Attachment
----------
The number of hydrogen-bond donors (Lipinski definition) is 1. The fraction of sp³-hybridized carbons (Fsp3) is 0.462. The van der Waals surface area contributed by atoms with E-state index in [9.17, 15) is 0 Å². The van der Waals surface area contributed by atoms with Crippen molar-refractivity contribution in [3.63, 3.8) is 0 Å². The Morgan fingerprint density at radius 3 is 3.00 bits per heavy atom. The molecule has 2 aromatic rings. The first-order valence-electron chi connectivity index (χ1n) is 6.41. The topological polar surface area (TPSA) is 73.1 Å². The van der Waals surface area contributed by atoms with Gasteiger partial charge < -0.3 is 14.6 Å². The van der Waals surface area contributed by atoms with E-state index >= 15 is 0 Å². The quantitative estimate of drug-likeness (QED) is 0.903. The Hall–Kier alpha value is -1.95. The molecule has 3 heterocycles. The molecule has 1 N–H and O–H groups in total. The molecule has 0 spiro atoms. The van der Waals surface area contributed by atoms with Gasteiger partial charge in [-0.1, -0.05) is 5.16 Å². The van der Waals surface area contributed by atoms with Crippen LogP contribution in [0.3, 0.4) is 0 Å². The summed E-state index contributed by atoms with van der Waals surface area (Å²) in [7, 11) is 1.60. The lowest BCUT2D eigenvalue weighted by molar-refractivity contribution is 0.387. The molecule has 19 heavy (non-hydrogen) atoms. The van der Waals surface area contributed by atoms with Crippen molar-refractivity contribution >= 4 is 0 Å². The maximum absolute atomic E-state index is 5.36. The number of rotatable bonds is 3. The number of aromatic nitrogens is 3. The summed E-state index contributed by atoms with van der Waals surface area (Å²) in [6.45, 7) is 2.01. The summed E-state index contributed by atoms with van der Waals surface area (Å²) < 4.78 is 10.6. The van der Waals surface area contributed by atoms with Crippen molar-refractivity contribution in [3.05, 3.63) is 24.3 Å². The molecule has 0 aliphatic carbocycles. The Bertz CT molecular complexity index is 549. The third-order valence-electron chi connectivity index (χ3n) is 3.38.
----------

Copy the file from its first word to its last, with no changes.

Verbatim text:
The number of hydrogen-bond donors (Lipinski definition) is 1. The fraction of sp³-hybridized carbons (Fsp3) is 0.462. The van der Waals surface area contributed by atoms with E-state index in [9.17, 15) is 0 Å². The van der Waals surface area contributed by atoms with Crippen molar-refractivity contribution in [3.63, 3.8) is 0 Å². The Morgan fingerprint density at radius 3 is 3.00 bits per heavy atom. The molecule has 2 aromatic rings. The first-order valence-electron chi connectivity index (χ1n) is 6.41. The topological polar surface area (TPSA) is 73.1 Å². The van der Waals surface area contributed by atoms with Gasteiger partial charge < -0.3 is 14.6 Å². The van der Waals surface area contributed by atoms with E-state index >= 15 is 0 Å². The quantitative estimate of drug-likeness (QED) is 0.903. The Hall–Kier alpha value is -1.95. The molecule has 3 heterocycles. The molecule has 1 N–H and O–H groups in total. The molecule has 0 spiro atoms. The van der Waals surface area contributed by atoms with Gasteiger partial charge in [-0.1, -0.05) is 5.16 Å². The van der Waals surface area contributed by atoms with Crippen LogP contribution in [0.3, 0.4) is 0 Å². The summed E-state index contributed by atoms with van der Waals surface area (Å²) in [7, 11) is 1.60. The lowest BCUT2D eigenvalue weighted by molar-refractivity contribution is 0.387. The molecule has 19 heavy (non-hydrogen) atoms. The van der Waals surface area contributed by atoms with Crippen molar-refractivity contribution >= 4 is 0 Å². The maximum absolute atomic E-state index is 5.36. The number of rotatable bonds is 3. The number of aromatic nitrogens is 3. The summed E-state index contributed by atoms with van der Waals surface area (Å²) in [6.45, 7) is 2.01. The summed E-state index contributed by atoms with van der Waals surface area (Å²) < 4.78 is 10.6. The van der Waals surface area contributed by atoms with Crippen molar-refractivity contribution in [3.05, 3.63) is 24.3 Å². The molecule has 0 aliphatic carbocycles. The Bertz CT molecular complexity index is 549. The third-order valence-electron chi connectivity index (χ3n) is 3.38.